Using .htaccess files
Outside of your web directory (best in /home/httpd/ ) you need to create the file(s) (you can have more than one) that contain the user names and passwords.
This can be done thus: htpasswd /home/httpd/.sysinfo admin
Note the dot (.) in front of .sysinfo !!!! (that’s a hidden file in Unix)
This creates a password file with the username of admin (you’ll be prompted for a password too).
Below are the options for htpasswd (if it’s the first time you’re creating a file, you’ll need to run it with the -c (Create new file) option.
root@ftp ~# htpasswd
htpasswd [-cmdps] passwordfile username
htpasswd -b[cmdps] passwordfile username password
htpasswd -n[mdps] username
htpasswd -nb[mdps] username password
-c Create a new file.
-n Don’t update file; display results on stdout.
-m Force MD5 encryption of the password.
-d Force CRYPT encryption of the password (default).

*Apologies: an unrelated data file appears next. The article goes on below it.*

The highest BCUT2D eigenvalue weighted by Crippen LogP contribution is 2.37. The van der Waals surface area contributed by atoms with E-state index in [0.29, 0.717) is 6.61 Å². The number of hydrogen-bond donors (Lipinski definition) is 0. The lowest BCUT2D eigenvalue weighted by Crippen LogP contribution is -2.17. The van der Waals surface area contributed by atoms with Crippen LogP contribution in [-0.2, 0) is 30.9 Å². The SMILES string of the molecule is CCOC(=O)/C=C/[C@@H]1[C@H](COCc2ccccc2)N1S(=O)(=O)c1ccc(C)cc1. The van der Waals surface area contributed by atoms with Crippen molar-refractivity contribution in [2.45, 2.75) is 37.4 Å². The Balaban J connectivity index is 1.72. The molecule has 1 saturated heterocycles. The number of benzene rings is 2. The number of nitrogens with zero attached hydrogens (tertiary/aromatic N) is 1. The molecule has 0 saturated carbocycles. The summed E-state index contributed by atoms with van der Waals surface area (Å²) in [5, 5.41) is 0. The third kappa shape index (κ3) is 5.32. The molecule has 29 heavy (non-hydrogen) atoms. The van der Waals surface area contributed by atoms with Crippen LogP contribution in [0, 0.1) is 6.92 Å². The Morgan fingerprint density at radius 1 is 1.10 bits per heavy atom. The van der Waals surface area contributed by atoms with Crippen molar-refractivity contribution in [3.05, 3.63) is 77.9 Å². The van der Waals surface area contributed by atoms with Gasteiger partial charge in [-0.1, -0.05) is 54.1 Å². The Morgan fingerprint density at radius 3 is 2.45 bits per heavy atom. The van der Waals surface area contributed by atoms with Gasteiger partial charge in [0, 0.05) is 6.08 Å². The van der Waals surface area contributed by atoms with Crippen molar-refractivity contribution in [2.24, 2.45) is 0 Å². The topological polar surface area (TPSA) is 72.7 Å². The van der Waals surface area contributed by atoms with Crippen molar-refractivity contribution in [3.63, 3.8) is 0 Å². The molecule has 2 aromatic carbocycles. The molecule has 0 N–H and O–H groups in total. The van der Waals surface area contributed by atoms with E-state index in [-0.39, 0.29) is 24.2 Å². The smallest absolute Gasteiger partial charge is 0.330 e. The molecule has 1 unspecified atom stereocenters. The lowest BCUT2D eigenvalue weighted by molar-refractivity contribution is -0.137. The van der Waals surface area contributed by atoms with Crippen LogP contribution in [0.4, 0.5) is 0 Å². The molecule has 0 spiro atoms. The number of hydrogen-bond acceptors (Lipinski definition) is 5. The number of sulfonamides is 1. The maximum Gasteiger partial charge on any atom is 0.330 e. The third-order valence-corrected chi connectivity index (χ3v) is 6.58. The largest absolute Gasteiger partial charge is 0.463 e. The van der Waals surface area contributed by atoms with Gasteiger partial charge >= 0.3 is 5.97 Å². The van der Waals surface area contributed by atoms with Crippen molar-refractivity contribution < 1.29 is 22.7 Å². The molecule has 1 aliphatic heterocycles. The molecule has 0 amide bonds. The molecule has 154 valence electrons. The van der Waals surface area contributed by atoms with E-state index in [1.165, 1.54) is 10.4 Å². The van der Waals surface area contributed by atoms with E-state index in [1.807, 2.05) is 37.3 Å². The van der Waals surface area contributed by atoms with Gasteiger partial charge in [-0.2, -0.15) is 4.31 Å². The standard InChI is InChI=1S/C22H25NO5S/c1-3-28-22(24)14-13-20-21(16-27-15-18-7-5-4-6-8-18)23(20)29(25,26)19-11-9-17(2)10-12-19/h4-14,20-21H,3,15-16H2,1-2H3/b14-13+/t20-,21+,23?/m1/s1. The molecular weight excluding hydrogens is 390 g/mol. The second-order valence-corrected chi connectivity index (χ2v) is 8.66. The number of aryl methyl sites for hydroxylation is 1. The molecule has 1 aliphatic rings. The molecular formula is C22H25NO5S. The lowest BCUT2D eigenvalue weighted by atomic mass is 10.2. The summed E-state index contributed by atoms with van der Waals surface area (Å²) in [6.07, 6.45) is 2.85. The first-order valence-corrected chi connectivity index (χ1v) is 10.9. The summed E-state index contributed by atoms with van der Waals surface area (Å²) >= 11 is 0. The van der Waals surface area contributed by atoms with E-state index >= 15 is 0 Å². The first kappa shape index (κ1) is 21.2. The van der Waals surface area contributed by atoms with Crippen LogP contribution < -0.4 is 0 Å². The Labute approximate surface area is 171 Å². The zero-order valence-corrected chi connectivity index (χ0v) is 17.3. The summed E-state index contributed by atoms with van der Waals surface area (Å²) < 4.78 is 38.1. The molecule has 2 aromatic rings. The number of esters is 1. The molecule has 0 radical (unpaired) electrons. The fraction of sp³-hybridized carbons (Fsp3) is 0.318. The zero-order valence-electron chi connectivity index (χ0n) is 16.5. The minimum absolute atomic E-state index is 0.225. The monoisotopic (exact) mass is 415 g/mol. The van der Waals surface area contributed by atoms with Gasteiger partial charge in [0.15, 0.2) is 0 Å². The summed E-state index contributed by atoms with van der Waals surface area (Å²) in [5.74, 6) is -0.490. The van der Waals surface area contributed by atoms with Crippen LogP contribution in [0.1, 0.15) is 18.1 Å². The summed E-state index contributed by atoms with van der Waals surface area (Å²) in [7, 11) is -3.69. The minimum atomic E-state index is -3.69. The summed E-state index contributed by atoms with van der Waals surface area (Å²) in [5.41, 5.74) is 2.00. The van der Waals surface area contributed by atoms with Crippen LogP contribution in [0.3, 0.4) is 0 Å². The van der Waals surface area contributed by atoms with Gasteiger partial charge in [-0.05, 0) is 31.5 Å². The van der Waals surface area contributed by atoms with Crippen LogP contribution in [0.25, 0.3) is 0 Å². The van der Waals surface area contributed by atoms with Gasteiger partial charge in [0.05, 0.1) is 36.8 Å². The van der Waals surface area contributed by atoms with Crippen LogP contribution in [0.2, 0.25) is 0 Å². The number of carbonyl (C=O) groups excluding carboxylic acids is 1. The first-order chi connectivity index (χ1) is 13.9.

-p Do not encrypt the password (plaintext).
-s Force SHA encryption of the password.
-b Use the password from the command line rather than prompting for it.
On Windows, TPF and NetWare systems the ‘-m’ flag is used by default.
On all other systems, the ‘-p’ flag will probably not work.
In the directory you wish to protect, you need to create a file called .htaccess Again, note the dot (.) in front of it.
This file needs to have the following content:
AuthName "System Information"
If you read it carefully, it’s self explanatory.
Finally, you need to edit /home/httpd/conf/httpd.conf and look for the following string; AllowOverride
It’ll probably be set to Limit or something like that.
It needs to be change to:
Restart the web server..
/etc/init.d/httpd restart or